Event centered on discussion of Islam hosted in Marshfield
Attendees express broad range of opinions
By Adam Hocking
MARSHFIELD — A near capacity crowd squeezed into the Hub City Ballroom at Marshfield’s Holiday Inn Conference Center on Saturday, April 23, pursuing common goals of education and understanding.
Dr. Asif Hussain, president of the Islamic Society of Central Wisconsin, said the purpose of the event was to counteract the current mood towards and perception of Muslims.
“With (the) current global circumstances and whatever is happening, there is a lot of Islamophobia. There’s a lot of fear about Islam and Muslims. We feel that we need to educate masses to present a true picture of Islam,” Hussain said. He later added, “We want to alleviate that fear, and we want to fill it with more knowledge and first-hand experience with (the) Muslim community.”
Dr. Sabeel Ahmed from nonprofit organization Gain Peace, which seeks to educate people about Islam, gave a lecture detailing beliefs of the religion and misconceptions about Islam. A question and answer session followed his lecture.
Ahmed referenced American presidential politics in saying that some candidates frame Muslims as “others” or that they “are to be feared.” Thousands of Muslims, Ahmed noted, serve in the United States Armed Forces.
“(These Muslims are) willing to die for the freedom of the United States of America, so it’s very important for us … not just to know this but to correct the landscape, which is out there, for instilling this fear, discrimination, and hatred of Islam and Muslims.”
While discussing the topic of violent extremism and terrorism, Ahmed said in a population of about 1.7 billion Muslims worldwide, there are “the good apples and the bad apples.” He referred to Muslims in the United States as “a model community.”
According to a January Pew Research Center report, about 3.3 million Muslims lived in the United States in 2015. A 2015 report from the Triangle Center on Terrorism and Homeland Security said, “Eighty-one Muslim-Americans were associated with violent extremist plots in 2015, the highest annual total since 9/11.” Those 81 represent about 0.0025 percent of the Muslim-American population.
“We know that even one act of terrorism is too many. Even one loss of life is too many. Even one shedding of blood is too many, too much,” Ahmed said.
John Vaudreuil, the United States attorney for the Western District of Wisconsin, spoke briefly at the event and applauded the audience for attending.
“I am proud to be from Wisconsin because you have taken time on this beautiful April afternoon to come here to learn,” Vaudreuil said. “Our enemies aren’t ISIL. Our enemies aren’t our neighbors. Our enemies are fear and confusion and anger.”
Ahmed closed his remarks urging the audience to work together.
“When we join our resources, join our potential, and join our wonderful ways, we could make societies, which are based upon morality, justice, equality, and peace for all,” he said.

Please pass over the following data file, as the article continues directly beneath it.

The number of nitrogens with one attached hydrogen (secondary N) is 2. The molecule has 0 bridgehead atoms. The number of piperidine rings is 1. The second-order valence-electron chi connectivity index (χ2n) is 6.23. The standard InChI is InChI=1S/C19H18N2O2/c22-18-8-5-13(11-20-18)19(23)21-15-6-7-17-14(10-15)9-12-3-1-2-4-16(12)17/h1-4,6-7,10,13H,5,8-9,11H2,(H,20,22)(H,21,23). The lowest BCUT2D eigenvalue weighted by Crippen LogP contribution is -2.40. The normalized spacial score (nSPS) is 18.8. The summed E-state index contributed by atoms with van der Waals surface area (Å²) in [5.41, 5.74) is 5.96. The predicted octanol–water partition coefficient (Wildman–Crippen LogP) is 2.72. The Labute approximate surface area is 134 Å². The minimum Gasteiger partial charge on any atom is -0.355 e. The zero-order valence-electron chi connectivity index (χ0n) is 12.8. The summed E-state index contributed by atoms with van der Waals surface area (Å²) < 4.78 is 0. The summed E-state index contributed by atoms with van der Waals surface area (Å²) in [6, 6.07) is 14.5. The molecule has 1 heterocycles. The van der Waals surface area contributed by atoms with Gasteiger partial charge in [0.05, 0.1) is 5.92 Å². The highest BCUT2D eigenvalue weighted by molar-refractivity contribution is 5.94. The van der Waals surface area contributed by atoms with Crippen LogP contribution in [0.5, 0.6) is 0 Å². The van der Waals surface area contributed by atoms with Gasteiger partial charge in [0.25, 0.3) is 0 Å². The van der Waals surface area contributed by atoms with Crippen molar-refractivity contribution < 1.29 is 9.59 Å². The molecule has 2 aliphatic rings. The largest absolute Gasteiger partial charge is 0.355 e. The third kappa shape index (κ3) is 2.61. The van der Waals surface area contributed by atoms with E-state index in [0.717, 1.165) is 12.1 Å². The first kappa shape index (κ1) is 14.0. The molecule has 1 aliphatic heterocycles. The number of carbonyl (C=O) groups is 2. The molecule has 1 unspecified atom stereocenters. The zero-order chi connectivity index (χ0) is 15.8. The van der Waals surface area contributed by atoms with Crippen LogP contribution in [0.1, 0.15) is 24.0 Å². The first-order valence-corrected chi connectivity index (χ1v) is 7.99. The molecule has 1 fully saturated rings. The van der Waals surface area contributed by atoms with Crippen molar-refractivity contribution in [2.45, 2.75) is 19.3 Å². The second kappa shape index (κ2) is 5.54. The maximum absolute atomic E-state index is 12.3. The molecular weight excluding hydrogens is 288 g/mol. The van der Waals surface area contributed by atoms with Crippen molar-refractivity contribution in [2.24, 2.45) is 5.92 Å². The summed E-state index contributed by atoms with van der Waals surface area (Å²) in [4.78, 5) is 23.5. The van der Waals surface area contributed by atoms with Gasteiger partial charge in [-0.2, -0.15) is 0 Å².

Event attendees weigh in
Attendee James Degenhardt said prior to Ahmed’s lecture that he was curious to find out more about Islam.
“My opinion is all religions are the same. They believe in the same person upstairs. They call it a different name. That’s all it is,” Degenhardt said. He said individuals who carry out violent acts in the name of Islam were the minority and were “not going by the Quran. If they read the Quran, they’ll find out that what they’re doing is against the Quran.”
Deborah Olson said she knew little about Islam and sought to learn more. She said the prevalence of Islam in American political discourse was “a very big reason” she attended the event.
“What’s in the media is just a very small percentage of what the real story is,” Olson said when asked what she took from the event. “There’s bad apples everywhere. … Every religion has got somebody that’s not right.”
Chris Kensel said he is a Christian and was curious to learn more about Islam but thought the presentation by Ahmed was not objective.
“I guess I’m just real skeptical because I do feel they’re really slanting it towards what they want it to say rather than what we’re seeing in the world. And he (Ahmed) can talk about the media portraying things, but it’s still happening, and I just feel like he’s not addressing what we’re seeing every single day.”
Kensel added that he did not know enough about Islam to assign blame to the faith for extremism but that he wanted the Muslim community to more strongly condemn acts of terrorism carried out by those purporting to be Muslims. Kensel said that every religious group in the United States should be treated equally.
When asked about republican presidential front-runner Donald Trump’s statements about banning Muslims from entering the United States “until our country’s representatives can figure out what the hell is going on,” Kensel said, “I wouldn’t say you don’t let anybody in of any religion, race, or anything else. That’s totally against what our country’s founded on, but I have no problem with doing some due diligence to make sure the people we’re letting in are the right people to let in.”
Russell and Marsha Draeger are Christians and interpret the Bible to be literally true. Russell Draeger said he felt Islam “clashes with Christianity.” Islam does not view Jesus Christ as the son of God but rather a prophet.
Russell Draeger said he is more concerned with Islamic teachings contradicting the Bible than he is about Islam’s relation to violent extremism. The Draegers said that they believed, as a matter of free speech, all religions should be allowed to be discussed in public schools.
Marsha Draeger said she and Russell believe in “treating people peacefully, not violently, even if we disagree with them. … The Constitution protects all religion.”